Benjamin Morris of Five Thirty Eight posted an article yesterday in which he used a handful of statistical methods to estimate how much the Athletics, led by GM Billy Beane, have exceeded expectations. For those not familiar with Beane, he was the central figure in the book Moneyball: The Art of Winning an Unfair Game, authored by Michael Lewis and released in 2003. Beane didn’t let the Athletics’ status as a small-market team deter him from building a contender; instead, he looked for market inefficiencies. For example, at the time, teams were devaluing players with high on-base percentages because of low batting averages, so he was able to sign Scott Hatteberg, among others, and enjoyed great success as a result.
From the time Beane took over the A’s in 1998 through 2013, the club has gone 1,396-1,194 (.539). They have reached the playoffs seven times in those 16 seasons. The A’s enter tonight’s action at 63-38, poised to win the AL West for a third consecutive season.
So what did Morris find? Since the start of this millennium, the Athletics have won 180 more games than we would expect, given their payroll. Then, using various estimates pertaining to the price of a win, Morris suggests that the A’s have exceeded expectations by $1.38 billion. The next-best team, the Angels, comes in at $702 million. On the other end of the spectrum, the Royals have under-performed expectations by nearly $800 million. If statistical wizardry is your bag, then the column is certainly worth your time.
PITTSBURGH — The New York Mets will have to dig out of an early-season hole without star first baseman Pete Alonso.
The leading home run hitter in the majors will miss three-to-four weeks with a bone bruise and a sprain in his left wrist.
The Mets placed Alonso on the 10-day injured list Friday, retroactive to June 8. Alonso was hit in the wrist by a 96 mph fastball from Charlie Morton in the first inning of a 7-5 loss to Atlanta on Wednesday.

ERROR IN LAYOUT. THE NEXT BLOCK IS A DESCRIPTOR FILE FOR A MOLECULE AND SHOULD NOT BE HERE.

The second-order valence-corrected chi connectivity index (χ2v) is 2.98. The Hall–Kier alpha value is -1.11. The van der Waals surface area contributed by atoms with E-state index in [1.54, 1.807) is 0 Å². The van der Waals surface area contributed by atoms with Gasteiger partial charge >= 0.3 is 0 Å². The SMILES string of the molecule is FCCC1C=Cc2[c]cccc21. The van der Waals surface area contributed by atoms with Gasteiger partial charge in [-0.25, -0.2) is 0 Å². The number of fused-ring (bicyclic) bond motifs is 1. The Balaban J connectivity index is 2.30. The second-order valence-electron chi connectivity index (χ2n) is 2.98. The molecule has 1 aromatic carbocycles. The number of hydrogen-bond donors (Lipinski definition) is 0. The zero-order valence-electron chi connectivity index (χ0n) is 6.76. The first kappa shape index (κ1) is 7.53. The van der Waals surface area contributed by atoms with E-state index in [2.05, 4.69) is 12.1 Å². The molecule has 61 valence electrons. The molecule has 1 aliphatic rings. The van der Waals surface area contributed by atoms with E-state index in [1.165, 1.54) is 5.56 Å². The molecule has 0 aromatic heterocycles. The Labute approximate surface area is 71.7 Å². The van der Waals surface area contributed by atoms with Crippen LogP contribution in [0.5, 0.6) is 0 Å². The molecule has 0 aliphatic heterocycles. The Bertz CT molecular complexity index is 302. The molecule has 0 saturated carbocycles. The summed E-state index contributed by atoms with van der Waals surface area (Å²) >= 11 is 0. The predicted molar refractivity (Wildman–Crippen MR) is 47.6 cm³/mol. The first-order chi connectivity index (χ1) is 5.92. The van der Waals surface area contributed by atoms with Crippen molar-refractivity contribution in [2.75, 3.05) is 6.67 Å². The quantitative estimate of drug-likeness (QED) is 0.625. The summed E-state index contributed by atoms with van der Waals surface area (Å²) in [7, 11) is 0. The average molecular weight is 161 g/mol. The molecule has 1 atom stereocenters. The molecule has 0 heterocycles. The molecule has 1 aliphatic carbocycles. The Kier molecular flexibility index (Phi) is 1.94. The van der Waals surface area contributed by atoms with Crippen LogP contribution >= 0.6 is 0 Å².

Alonso traveled to New York for testing on Thursday. X-rays revealed no broken bones, but the Mets will be missing one of the premier power hitters in the game as they try to work their way back into contention in the NL East.
“We got better news than it could have been,” New York manager Buck Showalter said. “So we take that as a positive. It could have been worse.”
New York had lost six straight heading into a three-game series at Pittsburgh that began Friday. Mark Canha started at first for the Mets in the opener. Mark Vientos could also be an option, though Showalter said the coaching staff may have to use its “imagination” in thinking of ways to get by without Alonso.
“I’m not going to say someone has to step up and all that stuff,” Showalter said. “You’ve just got to be who you are.”
Even with Alonso in the lineup, the Mets have struggled to score consistently. New York is 16th in the majors in runs scored.
The team also said Friday that reliever Edwin Uceta had surgery to repair a torn meniscus in his left knee. Uceta initially went on the IL in April with what the team called a sprained left ankle. He is expected to be out for at least an additional eight weeks.
New York recalled infielder Luis Guillorme and left-handed reliever Zach Muckenhirn from Triple-A Syracuse. The Mets sent catcher Tomás Nido to Triple-A and designated reliever Stephen Nogosek for assignment.
Nogosek is 0-1 with a 5.63 ERA in 13 games this season.